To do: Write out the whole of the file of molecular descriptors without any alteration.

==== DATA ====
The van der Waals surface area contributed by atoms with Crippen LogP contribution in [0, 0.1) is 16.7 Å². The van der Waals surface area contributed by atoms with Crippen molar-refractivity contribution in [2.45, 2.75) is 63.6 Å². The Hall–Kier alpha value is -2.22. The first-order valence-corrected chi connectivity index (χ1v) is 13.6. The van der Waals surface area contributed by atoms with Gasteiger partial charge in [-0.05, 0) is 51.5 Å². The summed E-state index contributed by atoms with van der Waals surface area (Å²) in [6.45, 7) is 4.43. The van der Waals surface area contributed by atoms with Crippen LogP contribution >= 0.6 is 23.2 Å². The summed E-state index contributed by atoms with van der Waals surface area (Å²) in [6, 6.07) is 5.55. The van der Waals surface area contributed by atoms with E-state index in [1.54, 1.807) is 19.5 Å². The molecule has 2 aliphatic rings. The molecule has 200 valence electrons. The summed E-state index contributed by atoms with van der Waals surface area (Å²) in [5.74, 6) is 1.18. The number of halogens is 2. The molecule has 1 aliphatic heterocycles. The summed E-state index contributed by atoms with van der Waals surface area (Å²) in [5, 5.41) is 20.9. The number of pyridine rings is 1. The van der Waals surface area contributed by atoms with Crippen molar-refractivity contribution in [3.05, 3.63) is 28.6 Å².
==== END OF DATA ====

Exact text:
The van der Waals surface area contributed by atoms with Crippen LogP contribution in [0, 0.1) is 16.7 Å². The van der Waals surface area contributed by atoms with Crippen molar-refractivity contribution in [2.45, 2.75) is 63.6 Å². The Hall–Kier alpha value is -2.22. The first-order valence-corrected chi connectivity index (χ1v) is 13.6. The van der Waals surface area contributed by atoms with Gasteiger partial charge in [-0.05, 0) is 51.5 Å². The summed E-state index contributed by atoms with van der Waals surface area (Å²) in [6.45, 7) is 4.43. The van der Waals surface area contributed by atoms with Crippen LogP contribution >= 0.6 is 23.2 Å². The summed E-state index contributed by atoms with van der Waals surface area (Å²) in [6, 6.07) is 5.55. The van der Waals surface area contributed by atoms with E-state index in [1.54, 1.807) is 19.5 Å². The molecule has 2 aliphatic rings. The molecule has 200 valence electrons. The summed E-state index contributed by atoms with van der Waals surface area (Å²) in [5.74, 6) is 1.18. The number of halogens is 2. The molecule has 1 aliphatic heterocycles. The summed E-state index contributed by atoms with van der Waals surface area (Å²) in [5, 5.41) is 20.9. The number of pyridine rings is 1. The van der Waals surface area contributed by atoms with Crippen molar-refractivity contribution in [3.05, 3.63) is 28.6 Å².